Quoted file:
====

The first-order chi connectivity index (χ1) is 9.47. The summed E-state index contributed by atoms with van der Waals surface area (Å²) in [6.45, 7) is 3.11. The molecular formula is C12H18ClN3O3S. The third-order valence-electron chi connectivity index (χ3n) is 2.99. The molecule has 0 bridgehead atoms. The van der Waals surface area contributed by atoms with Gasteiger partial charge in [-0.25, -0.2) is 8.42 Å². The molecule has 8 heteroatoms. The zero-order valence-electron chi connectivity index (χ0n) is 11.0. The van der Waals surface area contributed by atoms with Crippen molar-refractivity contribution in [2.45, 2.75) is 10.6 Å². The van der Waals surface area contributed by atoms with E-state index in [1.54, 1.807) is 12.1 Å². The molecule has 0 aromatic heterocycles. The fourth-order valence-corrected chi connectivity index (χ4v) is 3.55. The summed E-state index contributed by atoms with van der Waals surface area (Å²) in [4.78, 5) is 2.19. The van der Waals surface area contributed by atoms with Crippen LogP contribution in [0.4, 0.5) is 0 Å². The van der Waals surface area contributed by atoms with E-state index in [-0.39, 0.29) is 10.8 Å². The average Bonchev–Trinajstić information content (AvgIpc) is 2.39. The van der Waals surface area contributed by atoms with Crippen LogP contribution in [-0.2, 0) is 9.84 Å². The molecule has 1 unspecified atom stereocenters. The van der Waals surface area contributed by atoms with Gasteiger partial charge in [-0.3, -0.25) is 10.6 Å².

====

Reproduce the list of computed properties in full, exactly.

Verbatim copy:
The first-order chi connectivity index (χ1) is 9.47. The summed E-state index contributed by atoms with van der Waals surface area (Å²) in [6.45, 7) is 3.11. The molecular formula is C12H18ClN3O3S. The third-order valence-electron chi connectivity index (χ3n) is 2.99. The molecule has 0 bridgehead atoms. The van der Waals surface area contributed by atoms with Gasteiger partial charge in [-0.25, -0.2) is 8.42 Å². The molecule has 8 heteroatoms. The zero-order valence-electron chi connectivity index (χ0n) is 11.0. The van der Waals surface area contributed by atoms with Crippen molar-refractivity contribution in [2.45, 2.75) is 10.6 Å². The van der Waals surface area contributed by atoms with E-state index in [1.54, 1.807) is 12.1 Å². The molecule has 0 aromatic heterocycles. The fourth-order valence-corrected chi connectivity index (χ4v) is 3.55. The summed E-state index contributed by atoms with van der Waals surface area (Å²) in [4.78, 5) is 2.19. The van der Waals surface area contributed by atoms with Crippen LogP contribution in [0.4, 0.5) is 0 Å². The van der Waals surface area contributed by atoms with E-state index in [-0.39, 0.29) is 10.8 Å². The average Bonchev–Trinajstić information content (AvgIpc) is 2.39. The van der Waals surface area contributed by atoms with Crippen LogP contribution in [-0.2, 0) is 9.84 Å². The molecule has 1 unspecified atom stereocenters. The van der Waals surface area contributed by atoms with Gasteiger partial charge in [-0.3, -0.25) is 10.6 Å².